Breakfast and smoothies Recipes using Flax Fibre

We saved you some time and added some of the best recipes we found on the web:




  • ½ cup rolled oats OR quick oats
  • ⅔ cup water
  • ½ cup lowfat vanilla yogurt
  • 1 tablespoon Green Bay Flax Fibre
  • 1 baby pinch of salt
  • blueberries, pecans, brown sugar, and other goodies for topping
  1. In an individual food storage container, add the ingredients in the order listed (except for toppings). Do not stir. Refrigerate overnight.
  2. In the morning, stir up the mixture; it should be thick and the oats should be completely soft. Add the toppings of your choice. Repeat forever.
The different varieties of oats affect the texture, so if you like a thicker, chewier texture go for rolled oats and if you prefer something softer and creamier, go for quick cooking oats.
All Explanations here:

Makes: About 3 cups for 2, 1 1/2-cup servings

Active Time: 

Total Time: 


  • 2 cups peach slices (without the outer skin)
  • 1 cup carrot juice
  • 1 cup orange juice (or 3 oranges without the outer skin)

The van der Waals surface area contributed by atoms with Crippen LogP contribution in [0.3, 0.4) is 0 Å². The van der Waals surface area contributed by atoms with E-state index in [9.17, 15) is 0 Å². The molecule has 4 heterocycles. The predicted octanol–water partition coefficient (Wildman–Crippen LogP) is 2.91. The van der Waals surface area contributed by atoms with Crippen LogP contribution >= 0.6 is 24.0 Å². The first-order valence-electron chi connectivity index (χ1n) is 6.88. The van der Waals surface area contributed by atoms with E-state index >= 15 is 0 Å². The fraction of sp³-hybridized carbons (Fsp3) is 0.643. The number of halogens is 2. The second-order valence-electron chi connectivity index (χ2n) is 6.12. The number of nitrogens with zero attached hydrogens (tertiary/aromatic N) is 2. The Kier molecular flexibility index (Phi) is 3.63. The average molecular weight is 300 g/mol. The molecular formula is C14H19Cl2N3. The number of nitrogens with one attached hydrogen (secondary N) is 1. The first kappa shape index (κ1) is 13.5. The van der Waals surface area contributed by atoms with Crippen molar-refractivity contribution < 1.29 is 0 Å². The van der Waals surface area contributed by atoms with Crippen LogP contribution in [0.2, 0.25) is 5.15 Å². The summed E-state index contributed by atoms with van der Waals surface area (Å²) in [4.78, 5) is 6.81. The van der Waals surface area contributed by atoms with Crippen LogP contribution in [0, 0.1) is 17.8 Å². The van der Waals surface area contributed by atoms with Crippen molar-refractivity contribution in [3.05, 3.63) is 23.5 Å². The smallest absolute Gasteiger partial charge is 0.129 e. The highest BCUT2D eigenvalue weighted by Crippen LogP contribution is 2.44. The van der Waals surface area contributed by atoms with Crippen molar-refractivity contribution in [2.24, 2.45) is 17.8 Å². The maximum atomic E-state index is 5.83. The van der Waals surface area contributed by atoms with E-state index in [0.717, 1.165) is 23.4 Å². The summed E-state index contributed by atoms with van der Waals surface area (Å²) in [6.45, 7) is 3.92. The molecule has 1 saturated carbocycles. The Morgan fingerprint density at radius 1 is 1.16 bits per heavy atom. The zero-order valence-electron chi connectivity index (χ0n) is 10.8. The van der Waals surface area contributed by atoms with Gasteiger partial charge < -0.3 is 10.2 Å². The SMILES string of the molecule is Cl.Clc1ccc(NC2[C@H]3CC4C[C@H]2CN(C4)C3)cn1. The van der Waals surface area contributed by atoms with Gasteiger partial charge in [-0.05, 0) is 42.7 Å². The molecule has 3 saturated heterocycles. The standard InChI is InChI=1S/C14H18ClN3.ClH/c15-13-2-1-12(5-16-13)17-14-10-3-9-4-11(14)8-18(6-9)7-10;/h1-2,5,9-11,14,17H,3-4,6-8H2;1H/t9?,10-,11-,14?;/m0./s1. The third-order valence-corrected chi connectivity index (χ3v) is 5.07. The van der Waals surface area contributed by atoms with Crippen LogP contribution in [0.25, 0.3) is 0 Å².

• 2 tablespoons Green Bay Flax Fibres
  • 1 tablespoon chopped fresh ginger


Combine peaches, carrot juice, orange juice (or oranges), flaxseed and ginger in blender; blend until smooth (can add unsweetened Almond milk as desire if too thick texture). Serve immediately.



  • 1 cup blueberries, frozen
  • 1 Tablespoon flax seed, ground
  • Handful of spinach
  • 1/4 cup full-fat Greek yogurt, I used vanilla
  • 1 cup coconut milk (I used Silk, unsweetened) or any kind of milk


  1. Place all ingredients in a blender or magic bullet. Mix until smooth.
All the recipe here:

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Toxicity – Liver support

Toxicity is an unavoidable aspect of modern life and will affect the working of our bodies and cells. This is evident in the way we feel the day after we have consumed more alcohol than normal, watched a child have a moment of bad behaviour after consuming a packet of  brightly coloured sweets or realising that our ability to eat the same foods we did at 20 is not there any more at 50. For some folk, toxicity shows up in symptoms such as headaches that occur with prolonged exposure to a difficult person or intense electro-magnetic radiation. Like it or not there are toxins in our food, our water and the air we breathe without consuming any ‘bad stuff’.